I loosely followed Koon’s desire for lushness, and the framework of the artwork on these postcards, and produced the three images here. (She was also shot by two other photographers in other countries.) 

          A number of years later, Jeff Koons came out with his “Gazing Ball” collection which used the Boucher painting, and then a collection which featured “Pot Rack” in which my photograph of Martina, based on Fragonard’s painting, was the foundation behind the Koons painting.

          I thought the dog was lost behind a flurry of pans.


Männer Vogue - Nina Siemaszko

Phillip Wong Productions
Photography/Media

Männer Vogue – Nina Siemaszko

          The production company of Zalman King contacted me as they began the promotion of a new project they were working on. They wanted to use my contacts across international media to promote the production, the players, and whichever angle might raise interest with the public.

           I contacted editors at publications globally.  Männer Vogue in Munich, Germany expressed interest in the project and the star, Nina Siemaszko.

           On our usual tight timeline, we had arranged to shoot in Montauk, New York, but the day before our location shoot, a hurricane swept up the coast and downed trees on the road out to Long Island. We made it out to Montauk with only a few hours of daylight left. Nina had her Dalmatian with her, and when she let it out of the car, I found a building that had collapsed at the end of a pier, set up a chair we did our shoot there.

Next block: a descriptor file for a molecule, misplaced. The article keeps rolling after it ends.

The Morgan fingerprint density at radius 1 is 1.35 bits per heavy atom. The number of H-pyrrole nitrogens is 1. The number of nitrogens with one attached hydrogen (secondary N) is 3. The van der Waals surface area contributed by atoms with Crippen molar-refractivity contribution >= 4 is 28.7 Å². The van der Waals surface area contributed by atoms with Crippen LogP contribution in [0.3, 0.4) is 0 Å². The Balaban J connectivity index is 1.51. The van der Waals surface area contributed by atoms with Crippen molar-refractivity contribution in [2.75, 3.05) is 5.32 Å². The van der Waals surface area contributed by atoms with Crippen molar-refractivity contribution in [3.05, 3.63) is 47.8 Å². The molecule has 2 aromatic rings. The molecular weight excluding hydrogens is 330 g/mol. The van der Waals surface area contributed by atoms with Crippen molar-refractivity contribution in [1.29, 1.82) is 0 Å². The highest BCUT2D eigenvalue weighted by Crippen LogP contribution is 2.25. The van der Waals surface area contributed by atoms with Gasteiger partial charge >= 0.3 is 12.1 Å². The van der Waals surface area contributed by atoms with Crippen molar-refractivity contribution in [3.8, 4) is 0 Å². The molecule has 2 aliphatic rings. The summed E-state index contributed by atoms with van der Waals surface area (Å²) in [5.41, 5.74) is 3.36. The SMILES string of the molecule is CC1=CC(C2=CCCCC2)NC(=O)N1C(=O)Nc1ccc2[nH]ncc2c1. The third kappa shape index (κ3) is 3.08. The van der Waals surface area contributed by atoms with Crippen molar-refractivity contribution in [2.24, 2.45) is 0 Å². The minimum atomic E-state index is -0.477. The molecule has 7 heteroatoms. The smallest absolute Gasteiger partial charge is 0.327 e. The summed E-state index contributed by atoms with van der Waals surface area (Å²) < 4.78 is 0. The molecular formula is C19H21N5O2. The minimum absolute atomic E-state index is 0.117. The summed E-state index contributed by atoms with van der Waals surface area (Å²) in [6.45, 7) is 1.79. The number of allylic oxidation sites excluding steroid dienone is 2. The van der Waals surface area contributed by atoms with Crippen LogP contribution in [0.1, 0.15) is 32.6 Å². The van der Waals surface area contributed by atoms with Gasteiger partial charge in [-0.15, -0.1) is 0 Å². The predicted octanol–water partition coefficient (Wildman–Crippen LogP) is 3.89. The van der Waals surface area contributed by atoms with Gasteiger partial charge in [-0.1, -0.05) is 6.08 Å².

I didn’t actually know anything about the production that she was in, so Männer Vogue’s angle was a profile of Nina Siemaszko.


Pellice Moda - Young Love

Phillip Wong Productions
Photography/Media

Pellice Moda – Young Love

          The focus of this editorial story for Pellice Moda was a new generation of young fashionistas. I always had issues with the fur industry, and there was always a conflict between my moral values and what I was good at.

           Often, the values and content of what we believed in, did not converge with what we were commissioned for.

           Producing on location and raw empty space, focusing on subject matter, and directing attention of an audience was what I was good at.

          Young Love was used both in the Italian and Chinese media (as Simply Elegant). But it shows the value of visual imagery in crossing cultural and linguistic boundaries.

           The stylist was Persian, the models were British but of Asian descent and Italian, the make-up artist was Italian, the hair stylist was American, the photographer was American of Asian descent, and the media platforms were Italian and Chinese.